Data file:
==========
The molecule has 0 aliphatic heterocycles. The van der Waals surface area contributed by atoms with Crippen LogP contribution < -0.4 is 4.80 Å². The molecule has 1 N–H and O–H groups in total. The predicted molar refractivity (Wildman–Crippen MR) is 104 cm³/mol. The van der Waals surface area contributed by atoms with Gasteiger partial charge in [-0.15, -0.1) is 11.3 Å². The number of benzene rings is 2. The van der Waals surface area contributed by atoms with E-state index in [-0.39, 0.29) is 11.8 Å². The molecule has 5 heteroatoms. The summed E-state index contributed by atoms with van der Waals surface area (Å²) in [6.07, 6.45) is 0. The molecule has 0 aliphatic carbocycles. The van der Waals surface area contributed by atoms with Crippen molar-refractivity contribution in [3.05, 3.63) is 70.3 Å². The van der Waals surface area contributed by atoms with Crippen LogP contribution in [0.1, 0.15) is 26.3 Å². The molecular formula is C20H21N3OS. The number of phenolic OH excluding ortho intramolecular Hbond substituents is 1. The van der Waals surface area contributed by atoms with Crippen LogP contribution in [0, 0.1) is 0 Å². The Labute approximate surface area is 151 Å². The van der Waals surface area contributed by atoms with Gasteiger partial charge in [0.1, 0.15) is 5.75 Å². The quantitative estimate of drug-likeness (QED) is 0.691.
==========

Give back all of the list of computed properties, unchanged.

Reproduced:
The molecule has 0 aliphatic heterocycles. The van der Waals surface area contributed by atoms with Crippen LogP contribution < -0.4 is 4.80 Å². The molecule has 1 N–H and O–H groups in total. The predicted molar refractivity (Wildman–Crippen MR) is 104 cm³/mol. The van der Waals surface area contributed by atoms with Gasteiger partial charge in [-0.15, -0.1) is 11.3 Å². The number of benzene rings is 2. The van der Waals surface area contributed by atoms with E-state index in [-0.39, 0.29) is 11.8 Å². The molecule has 5 heteroatoms. The summed E-state index contributed by atoms with van der Waals surface area (Å²) in [6.07, 6.45) is 0. The molecule has 0 aliphatic carbocycles. The van der Waals surface area contributed by atoms with Crippen molar-refractivity contribution in [3.05, 3.63) is 70.3 Å². The van der Waals surface area contributed by atoms with Crippen LogP contribution in [0.1, 0.15) is 26.3 Å². The molecular formula is C20H21N3OS. The number of phenolic OH excluding ortho intramolecular Hbond substituents is 1. The van der Waals surface area contributed by atoms with Crippen LogP contribution in [0, 0.1) is 0 Å². The Labute approximate surface area is 151 Å². The van der Waals surface area contributed by atoms with Gasteiger partial charge in [0.1, 0.15) is 5.75 Å². The quantitative estimate of drug-likeness (QED) is 0.691.